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Implementation of CT Protocol Management Software to Detect Deviations From Master Protocols

K Little1*, J Jacobs2, N Fitousi2, M Robins1, J Carpenter1, A Rupe1, D Hintenlang1, (1) Ohio State Univ, Columbus, OH, (2) Qaelum NV, Leuven, BE

Presentations

(Sunday, 7/12/2020)   [Eastern Time (GMT-4)]

Room: AAPM ePoster Library

Purpose: While CT protocol management is essential for obtaining consistently high-quality images at reasonable radiation doses, managing system protocols across different models and vendors can be time-consuming. Master protocols are reviewed and revised regularly by radiologists, technologists, and physicists, often fulfilling regulatory and accreditation requirements. With dozens of parameters in each CT protocol, it is difficult to make sure thousands of system parameters match the standardized master protocols across an enterprise. Previously, comparisons were made manually between each system protocol and our master protocol spreadsheet.

Methods: Protocol management software was implemented to import system protocol backup files from the CT scanners at our main campus (8 scanners, 2 vendors, 7 models). For initial testing of the software, our master protocol spreadsheet for abdominal protocols was processed and imported by the software vendor. Imported system protocols were viewable via a web interface, which also allowed protocols for different models to be visually compared. Deviations between system parameters and master protocols for each system were flagged for review.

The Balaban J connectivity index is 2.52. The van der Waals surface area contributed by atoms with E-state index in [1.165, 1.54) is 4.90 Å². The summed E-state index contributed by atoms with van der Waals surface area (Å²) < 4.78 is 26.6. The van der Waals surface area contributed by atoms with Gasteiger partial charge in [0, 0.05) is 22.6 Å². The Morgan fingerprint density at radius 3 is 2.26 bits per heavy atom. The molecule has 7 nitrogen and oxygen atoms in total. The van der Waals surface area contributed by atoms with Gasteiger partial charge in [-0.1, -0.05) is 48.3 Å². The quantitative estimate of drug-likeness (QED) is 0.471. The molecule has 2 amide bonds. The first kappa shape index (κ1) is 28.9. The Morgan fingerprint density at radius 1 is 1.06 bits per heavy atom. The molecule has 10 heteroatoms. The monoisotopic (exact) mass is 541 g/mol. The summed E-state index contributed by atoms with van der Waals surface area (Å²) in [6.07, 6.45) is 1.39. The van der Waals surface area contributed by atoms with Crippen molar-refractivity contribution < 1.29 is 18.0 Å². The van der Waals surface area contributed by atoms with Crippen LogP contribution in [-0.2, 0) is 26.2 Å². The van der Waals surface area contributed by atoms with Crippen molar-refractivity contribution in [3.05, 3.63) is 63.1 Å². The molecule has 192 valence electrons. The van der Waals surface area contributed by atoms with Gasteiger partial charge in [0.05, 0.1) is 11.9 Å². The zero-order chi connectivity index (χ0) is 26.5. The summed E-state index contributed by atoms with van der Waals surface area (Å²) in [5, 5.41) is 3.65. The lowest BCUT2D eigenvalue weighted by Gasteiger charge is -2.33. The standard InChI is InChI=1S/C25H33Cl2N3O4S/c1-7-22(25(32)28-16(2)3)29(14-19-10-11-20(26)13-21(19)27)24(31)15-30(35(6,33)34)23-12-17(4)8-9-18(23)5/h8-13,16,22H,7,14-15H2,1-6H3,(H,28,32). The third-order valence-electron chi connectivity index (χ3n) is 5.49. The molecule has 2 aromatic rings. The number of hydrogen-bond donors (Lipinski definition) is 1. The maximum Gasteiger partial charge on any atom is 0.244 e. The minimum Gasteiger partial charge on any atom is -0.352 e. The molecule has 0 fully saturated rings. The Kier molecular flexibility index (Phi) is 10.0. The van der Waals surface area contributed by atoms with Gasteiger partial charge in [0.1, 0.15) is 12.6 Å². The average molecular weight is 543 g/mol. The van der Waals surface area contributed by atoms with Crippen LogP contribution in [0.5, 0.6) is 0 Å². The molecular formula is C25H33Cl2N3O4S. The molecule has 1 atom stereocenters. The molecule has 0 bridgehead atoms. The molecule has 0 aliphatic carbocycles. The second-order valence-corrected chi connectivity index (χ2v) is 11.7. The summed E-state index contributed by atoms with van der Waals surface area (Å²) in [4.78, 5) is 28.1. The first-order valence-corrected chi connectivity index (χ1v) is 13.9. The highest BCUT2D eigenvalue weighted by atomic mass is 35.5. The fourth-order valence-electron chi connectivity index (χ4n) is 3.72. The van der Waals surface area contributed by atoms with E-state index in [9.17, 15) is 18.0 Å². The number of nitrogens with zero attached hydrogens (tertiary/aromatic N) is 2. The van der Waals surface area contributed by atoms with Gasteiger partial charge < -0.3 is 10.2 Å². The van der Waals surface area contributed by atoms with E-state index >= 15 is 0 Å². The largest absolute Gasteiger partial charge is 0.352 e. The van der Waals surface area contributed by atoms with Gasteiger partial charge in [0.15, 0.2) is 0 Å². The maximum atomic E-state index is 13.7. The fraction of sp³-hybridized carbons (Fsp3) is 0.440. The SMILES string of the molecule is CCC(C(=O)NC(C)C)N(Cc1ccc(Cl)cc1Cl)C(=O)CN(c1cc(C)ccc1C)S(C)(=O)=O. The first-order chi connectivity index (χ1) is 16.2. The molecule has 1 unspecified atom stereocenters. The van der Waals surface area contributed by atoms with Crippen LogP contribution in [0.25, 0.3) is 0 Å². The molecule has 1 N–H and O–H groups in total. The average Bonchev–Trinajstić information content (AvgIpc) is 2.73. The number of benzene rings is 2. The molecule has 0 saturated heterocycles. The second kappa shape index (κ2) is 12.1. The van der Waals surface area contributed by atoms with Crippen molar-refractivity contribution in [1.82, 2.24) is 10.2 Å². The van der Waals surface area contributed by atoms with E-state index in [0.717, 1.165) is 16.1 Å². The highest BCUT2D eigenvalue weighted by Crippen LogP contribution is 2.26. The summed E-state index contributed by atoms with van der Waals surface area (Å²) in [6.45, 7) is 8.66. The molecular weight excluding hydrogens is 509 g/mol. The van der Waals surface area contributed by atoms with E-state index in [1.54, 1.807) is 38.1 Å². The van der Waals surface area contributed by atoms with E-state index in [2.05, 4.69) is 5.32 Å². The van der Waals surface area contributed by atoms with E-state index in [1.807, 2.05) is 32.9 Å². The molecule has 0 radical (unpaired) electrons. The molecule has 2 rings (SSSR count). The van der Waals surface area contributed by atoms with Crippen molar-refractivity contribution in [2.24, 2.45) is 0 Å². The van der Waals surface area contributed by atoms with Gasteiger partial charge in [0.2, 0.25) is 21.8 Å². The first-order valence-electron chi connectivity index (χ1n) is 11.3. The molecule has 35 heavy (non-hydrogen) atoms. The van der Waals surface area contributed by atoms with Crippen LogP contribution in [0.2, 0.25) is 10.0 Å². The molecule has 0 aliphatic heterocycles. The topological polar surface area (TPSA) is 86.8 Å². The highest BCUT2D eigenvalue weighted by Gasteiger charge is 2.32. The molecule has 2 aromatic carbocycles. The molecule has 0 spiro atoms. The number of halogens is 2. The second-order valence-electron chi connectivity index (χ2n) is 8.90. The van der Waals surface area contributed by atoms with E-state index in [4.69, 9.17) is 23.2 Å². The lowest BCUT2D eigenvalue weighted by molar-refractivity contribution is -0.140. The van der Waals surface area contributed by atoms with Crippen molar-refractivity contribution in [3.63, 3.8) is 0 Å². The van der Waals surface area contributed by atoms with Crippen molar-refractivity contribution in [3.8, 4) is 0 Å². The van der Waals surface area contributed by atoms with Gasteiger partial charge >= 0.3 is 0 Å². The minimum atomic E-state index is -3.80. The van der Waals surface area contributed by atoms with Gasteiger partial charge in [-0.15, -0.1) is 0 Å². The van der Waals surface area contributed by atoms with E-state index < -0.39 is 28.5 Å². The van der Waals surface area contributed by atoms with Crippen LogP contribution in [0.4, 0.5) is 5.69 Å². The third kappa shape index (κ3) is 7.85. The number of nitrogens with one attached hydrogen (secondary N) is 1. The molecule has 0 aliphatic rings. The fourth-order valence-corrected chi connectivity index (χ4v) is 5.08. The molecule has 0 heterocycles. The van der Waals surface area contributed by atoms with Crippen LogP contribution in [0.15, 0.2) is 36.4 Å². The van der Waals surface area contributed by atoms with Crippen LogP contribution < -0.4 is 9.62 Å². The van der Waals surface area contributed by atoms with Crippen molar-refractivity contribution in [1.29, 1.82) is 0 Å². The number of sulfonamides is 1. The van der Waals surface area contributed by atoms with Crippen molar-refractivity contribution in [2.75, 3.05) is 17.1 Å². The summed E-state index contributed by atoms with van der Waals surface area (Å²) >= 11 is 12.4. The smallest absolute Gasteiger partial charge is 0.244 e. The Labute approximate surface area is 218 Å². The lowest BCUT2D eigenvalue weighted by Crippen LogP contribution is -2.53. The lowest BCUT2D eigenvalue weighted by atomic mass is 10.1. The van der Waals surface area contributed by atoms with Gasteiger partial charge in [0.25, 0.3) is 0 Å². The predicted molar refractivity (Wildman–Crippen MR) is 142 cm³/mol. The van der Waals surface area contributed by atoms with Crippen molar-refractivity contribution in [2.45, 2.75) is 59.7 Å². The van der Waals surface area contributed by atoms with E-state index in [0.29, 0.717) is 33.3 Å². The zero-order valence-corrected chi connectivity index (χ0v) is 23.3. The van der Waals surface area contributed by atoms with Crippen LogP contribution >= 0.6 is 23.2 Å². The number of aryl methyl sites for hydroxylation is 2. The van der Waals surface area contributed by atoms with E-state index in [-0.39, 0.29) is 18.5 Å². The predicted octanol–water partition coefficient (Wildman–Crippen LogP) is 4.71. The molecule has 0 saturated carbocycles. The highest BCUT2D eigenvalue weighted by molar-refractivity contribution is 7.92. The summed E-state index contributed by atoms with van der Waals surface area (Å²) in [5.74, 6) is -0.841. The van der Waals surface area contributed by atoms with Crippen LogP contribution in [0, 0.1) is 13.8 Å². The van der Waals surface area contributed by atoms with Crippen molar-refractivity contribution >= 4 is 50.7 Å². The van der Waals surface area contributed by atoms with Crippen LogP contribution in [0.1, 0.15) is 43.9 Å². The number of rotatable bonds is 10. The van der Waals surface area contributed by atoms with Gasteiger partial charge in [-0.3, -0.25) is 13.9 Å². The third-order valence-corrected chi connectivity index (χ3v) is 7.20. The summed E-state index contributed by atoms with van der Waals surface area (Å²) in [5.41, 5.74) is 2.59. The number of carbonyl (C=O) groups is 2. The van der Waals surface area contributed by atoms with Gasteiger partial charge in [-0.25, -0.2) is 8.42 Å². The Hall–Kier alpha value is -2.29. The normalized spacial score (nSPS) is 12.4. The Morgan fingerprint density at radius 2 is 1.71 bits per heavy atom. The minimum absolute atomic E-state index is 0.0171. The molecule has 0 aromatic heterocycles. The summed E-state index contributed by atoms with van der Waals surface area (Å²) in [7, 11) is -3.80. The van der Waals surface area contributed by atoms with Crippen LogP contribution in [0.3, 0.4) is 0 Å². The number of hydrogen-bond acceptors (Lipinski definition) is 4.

Results: In 29 abdominal protocols across 8 scanners, 346 deviations from the master protocols were found. AEC settings (reference mAs, kV modulation options, etc.) accounted for 57% of mismatches, followed by reconstruction kernel/iterative settings (22%), slice increment (9%), slice thickness (8%), detector configuration (3%), kVp (0.6%), and rotation time (0.3%).

Conclusions: Even though protocols were password-protected and lead technologists had previously worked many hours to match system protocols to master protocols, we found a number of differences between system and master protocols in this initial implementation for abdominal protocols at our main campus. As we expand to other anatomy areas and include outlying sites, we expect identifying necessary changes to the myriad of protocol parameters on each system to be simplified using the dedicated protocol management software.

Download ePoster [PDF]

Funding Support, Disclosures, and Conflict of Interest: Ohio State University has a research agreement with Qaelum NV. N Fitousi and J Jacobs are employees of Qaelum NV.

Keywords

Computer Software, CT, Quality Assurance

Taxonomy

IM- CT: Quality Control and Image Quality Assessment

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